3. Philip Roth is a misogynist.
All I can say is Claudia Roth Pierpont (no relation to Philip), the writer of a very interesting book titled Roth Unbound: A Writer and His Books, is a woman, and she strongly disagrees with the view that Roth hates women. She gives the reader great insight into his body of work, including the themes, language, characters and masks explored in his novels, and she maintains his books probe deeply into the human soul and bring up everything, the good and the bad, and therefore include a wide spectrum of women characters. It’s not accurate to say that he always depicts women as shrews. Besides, who’s to say that the women depicted as shrews in certain novels are representative of all women? If he hates women, he must hate men as well, or haven’t you met one of the most despicable and depraved heroes ever created in Western literature: Mickey Sabbath, the protagonist of Roth’s gripping novel Sabbath’s Theater?
4. Philip Roth is a misanthrope.
Writers as a rule aren’t the most sociable people in the world. They need hours of solitude if they’re to produce something worthwhile. Roth was a well-integrated and sociable person in his years as a child, teenager and young adult and made many friends in college. Some of these friendships have lasted until the present day. He survived a tumultuous marriage to an older woman he met when he was only 23 and entered into a long-term relationship with actress Claire Bloom, during which time he lived mostly in London. He had other lovers and mistresses throughout his life. As he grew older, however, he became more and more of a recluse, spending long hours on his books, which grew in scope and importance to become indisputable masterpieces. According to writer Salman Rushdie, the growth and maturity reflected in these books were a direct consequence of Roth’s turning his creative beam from the obsessive self-analysis of his early work to the depiction and discussion of what lay around him, focusing on the bigger issues and themes of his beloved America. Now in his early 80s, he’s perfectly happy living alone in his beautiful country house in Connecticut. When asked if he ever feels lonely, he replies, “Yes, sometimes, like everyone else,” but that the absence of friction – the inevitable result of contact and negotiations with other human beings – is something he never misses. It’s bliss not to have to cope with this any longer, he claims.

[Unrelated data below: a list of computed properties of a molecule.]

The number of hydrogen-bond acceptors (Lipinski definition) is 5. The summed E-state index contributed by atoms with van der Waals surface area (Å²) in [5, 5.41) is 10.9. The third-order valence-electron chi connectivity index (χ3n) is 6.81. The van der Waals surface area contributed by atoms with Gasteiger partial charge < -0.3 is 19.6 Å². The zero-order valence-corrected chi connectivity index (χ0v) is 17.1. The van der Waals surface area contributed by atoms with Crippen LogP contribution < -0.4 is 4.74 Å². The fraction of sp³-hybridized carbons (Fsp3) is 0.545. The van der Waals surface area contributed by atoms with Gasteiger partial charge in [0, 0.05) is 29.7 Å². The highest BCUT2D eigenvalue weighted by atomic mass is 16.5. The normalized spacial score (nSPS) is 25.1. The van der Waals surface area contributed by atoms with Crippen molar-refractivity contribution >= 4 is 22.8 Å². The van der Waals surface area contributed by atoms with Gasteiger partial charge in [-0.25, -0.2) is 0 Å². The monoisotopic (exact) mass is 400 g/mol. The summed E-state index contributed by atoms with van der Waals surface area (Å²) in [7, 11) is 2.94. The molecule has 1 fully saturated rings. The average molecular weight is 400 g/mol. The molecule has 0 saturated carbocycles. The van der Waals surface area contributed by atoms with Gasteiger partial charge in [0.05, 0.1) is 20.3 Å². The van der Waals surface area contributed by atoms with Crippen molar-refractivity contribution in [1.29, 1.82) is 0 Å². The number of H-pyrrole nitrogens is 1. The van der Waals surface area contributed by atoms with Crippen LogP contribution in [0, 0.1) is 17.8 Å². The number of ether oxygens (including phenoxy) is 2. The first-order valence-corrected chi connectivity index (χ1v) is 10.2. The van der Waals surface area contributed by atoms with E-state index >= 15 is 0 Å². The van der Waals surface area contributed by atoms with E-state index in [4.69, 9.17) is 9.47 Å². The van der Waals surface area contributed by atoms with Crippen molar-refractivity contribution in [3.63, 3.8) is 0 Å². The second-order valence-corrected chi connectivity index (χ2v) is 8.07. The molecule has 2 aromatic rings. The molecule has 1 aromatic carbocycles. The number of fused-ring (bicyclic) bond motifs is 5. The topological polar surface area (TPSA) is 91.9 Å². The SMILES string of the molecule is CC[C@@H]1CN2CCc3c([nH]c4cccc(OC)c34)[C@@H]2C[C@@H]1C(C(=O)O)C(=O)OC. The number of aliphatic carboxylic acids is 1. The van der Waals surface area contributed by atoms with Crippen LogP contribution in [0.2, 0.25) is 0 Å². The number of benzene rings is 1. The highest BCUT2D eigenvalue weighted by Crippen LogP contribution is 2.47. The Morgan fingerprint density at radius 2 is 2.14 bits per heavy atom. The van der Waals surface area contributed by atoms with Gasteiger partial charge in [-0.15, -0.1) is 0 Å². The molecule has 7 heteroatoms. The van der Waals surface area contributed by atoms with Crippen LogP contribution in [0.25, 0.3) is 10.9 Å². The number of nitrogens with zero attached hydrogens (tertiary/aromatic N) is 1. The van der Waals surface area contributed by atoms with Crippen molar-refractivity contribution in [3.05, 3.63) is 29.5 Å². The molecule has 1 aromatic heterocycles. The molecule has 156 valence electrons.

The best way to get to know the real Roth – or rather, the Roth that matters – is by reading any of his 31 books. Immerse yourself in his world of masks without worrying too much about what’s real or imaginary. Engage in his game of mirrors. Appreciate his language and power of imagination. The life of any human being is composed of memories, so its account is never 100 percent reliable. We create and recreate reality all the time, so why expect anything different from a man who earns his living writing fiction? You will never get to his core because it’s impossible to grasp, unpredictable and transient.